Leadership and governance of the school have strengthened considerably since the previous inspection. Staff now work collaboratively across the federation. This has brought significant improvements to the quality of education.


The arrangements for safeguarding are effective.

There is a strong culture of safeguarding. All staff and governors have had appropriate and up-to-date training.

Staff know every child well and are vigilant. They report any concerns they have promptly.

Pupils are taught to understand risks and how to keep safe.

They are involved in planning how to improve safety. For example, they helped to make plans for what to do if a dangerous situation developed in school. Life skills such as crossing the road and keeping safe online are an integral part of the curriculum.

What does the school need to do to improve?

(Information for the school and appropriate authority)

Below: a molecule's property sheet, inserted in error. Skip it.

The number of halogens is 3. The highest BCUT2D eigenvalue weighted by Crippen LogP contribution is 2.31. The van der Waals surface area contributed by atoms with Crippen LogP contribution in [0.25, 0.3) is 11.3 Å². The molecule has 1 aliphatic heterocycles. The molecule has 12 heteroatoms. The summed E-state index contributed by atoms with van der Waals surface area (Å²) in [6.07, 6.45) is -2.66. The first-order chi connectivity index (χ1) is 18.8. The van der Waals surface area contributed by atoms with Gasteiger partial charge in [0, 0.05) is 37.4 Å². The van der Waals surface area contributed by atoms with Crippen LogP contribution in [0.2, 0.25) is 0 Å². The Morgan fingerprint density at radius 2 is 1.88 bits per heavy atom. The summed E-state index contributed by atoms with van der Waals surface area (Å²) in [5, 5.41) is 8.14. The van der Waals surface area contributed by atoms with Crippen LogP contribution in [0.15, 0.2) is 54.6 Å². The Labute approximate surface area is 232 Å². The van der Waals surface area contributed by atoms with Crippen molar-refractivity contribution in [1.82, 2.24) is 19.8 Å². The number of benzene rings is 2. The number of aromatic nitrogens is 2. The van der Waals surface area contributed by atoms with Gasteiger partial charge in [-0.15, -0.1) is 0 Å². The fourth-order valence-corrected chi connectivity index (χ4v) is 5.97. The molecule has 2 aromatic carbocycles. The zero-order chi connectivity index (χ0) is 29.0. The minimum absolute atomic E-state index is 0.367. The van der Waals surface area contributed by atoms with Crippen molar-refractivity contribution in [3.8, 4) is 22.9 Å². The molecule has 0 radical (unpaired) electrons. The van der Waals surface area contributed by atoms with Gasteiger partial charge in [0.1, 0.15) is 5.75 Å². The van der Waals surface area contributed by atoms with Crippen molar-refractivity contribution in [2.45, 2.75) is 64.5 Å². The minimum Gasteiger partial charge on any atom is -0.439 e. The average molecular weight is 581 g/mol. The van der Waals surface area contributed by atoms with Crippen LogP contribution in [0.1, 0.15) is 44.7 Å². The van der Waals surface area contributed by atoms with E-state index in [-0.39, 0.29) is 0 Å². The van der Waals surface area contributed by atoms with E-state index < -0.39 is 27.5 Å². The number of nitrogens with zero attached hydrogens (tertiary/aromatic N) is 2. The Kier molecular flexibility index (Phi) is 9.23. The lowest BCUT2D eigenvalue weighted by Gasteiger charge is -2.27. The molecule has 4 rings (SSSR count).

Pupils experience a broad, balanced and active curriculum. Links across the curriculum and the quality texts that are used to enhance learning, help pupils to make connections between subjects and to remember what they have learned. Work to improve the curriculum so that pupils can use their prior learning to make sense of what is new has already had a significant impact in some subjects.

However, not all foundation subjects are coherently planned and sequenced in sufficient detail. Current plans do show what must be taught in each subject in each year group. However, these are not detailed enough in some subjects.

These plans need to be further developed so that they give more detail and make the sequence of learning clearer. It is clear from leaders' actions that they are in the process of bringing this about. For this reason, the transition arrangement has been applied in this case.